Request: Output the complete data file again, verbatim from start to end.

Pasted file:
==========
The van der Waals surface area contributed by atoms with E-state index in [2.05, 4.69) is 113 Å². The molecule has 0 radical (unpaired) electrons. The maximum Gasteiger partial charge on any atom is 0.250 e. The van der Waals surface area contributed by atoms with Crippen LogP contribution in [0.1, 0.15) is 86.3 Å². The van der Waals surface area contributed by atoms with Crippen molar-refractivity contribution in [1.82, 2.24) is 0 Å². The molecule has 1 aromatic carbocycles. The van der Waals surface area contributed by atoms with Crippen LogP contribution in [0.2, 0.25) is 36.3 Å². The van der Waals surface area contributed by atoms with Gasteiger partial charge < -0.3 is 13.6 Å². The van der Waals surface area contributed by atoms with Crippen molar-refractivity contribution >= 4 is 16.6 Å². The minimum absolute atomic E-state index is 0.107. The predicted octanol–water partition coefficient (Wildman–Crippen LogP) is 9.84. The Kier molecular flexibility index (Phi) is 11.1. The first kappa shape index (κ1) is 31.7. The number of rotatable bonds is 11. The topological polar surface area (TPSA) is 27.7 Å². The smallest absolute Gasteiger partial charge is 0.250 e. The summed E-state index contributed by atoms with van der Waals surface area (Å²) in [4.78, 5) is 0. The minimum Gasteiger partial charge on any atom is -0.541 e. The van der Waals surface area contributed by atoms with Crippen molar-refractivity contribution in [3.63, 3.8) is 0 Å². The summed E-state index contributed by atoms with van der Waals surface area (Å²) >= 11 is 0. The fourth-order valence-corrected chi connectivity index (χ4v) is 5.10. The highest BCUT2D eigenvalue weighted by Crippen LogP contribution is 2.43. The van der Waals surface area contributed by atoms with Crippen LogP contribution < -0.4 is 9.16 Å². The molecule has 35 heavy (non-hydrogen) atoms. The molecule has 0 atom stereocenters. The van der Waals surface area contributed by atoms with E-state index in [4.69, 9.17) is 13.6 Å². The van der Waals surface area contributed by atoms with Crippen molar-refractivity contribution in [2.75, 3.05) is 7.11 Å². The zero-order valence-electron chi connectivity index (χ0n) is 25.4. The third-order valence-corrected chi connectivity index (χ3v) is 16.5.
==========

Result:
The van der Waals surface area contributed by atoms with E-state index in [2.05, 4.69) is 113 Å². The molecule has 0 radical (unpaired) electrons. The maximum Gasteiger partial charge on any atom is 0.250 e. The van der Waals surface area contributed by atoms with Crippen LogP contribution in [0.1, 0.15) is 86.3 Å². The van der Waals surface area contributed by atoms with Crippen molar-refractivity contribution in [1.82, 2.24) is 0 Å². The molecule has 1 aromatic carbocycles. The van der Waals surface area contributed by atoms with Crippen LogP contribution in [0.2, 0.25) is 36.3 Å². The van der Waals surface area contributed by atoms with Gasteiger partial charge < -0.3 is 13.6 Å². The van der Waals surface area contributed by atoms with Crippen molar-refractivity contribution >= 4 is 16.6 Å². The minimum absolute atomic E-state index is 0.107. The predicted octanol–water partition coefficient (Wildman–Crippen LogP) is 9.84. The Kier molecular flexibility index (Phi) is 11.1. The first kappa shape index (κ1) is 31.7. The number of rotatable bonds is 11. The topological polar surface area (TPSA) is 27.7 Å². The smallest absolute Gasteiger partial charge is 0.250 e. The summed E-state index contributed by atoms with van der Waals surface area (Å²) in [4.78, 5) is 0. The minimum Gasteiger partial charge on any atom is -0.541 e. The van der Waals surface area contributed by atoms with Crippen molar-refractivity contribution in [3.63, 3.8) is 0 Å². The summed E-state index contributed by atoms with van der Waals surface area (Å²) >= 11 is 0. The fourth-order valence-corrected chi connectivity index (χ4v) is 5.10. The highest BCUT2D eigenvalue weighted by Crippen LogP contribution is 2.43. The van der Waals surface area contributed by atoms with Crippen LogP contribution < -0.4 is 9.16 Å². The molecule has 35 heavy (non-hydrogen) atoms. The molecule has 0 atom stereocenters. The van der Waals surface area contributed by atoms with E-state index in [4.69, 9.17) is 13.6 Å². The van der Waals surface area contributed by atoms with Crippen molar-refractivity contribution in [2.75, 3.05) is 7.11 Å². The zero-order valence-electron chi connectivity index (χ0n) is 25.4. The third-order valence-corrected chi connectivity index (χ3v) is 16.5.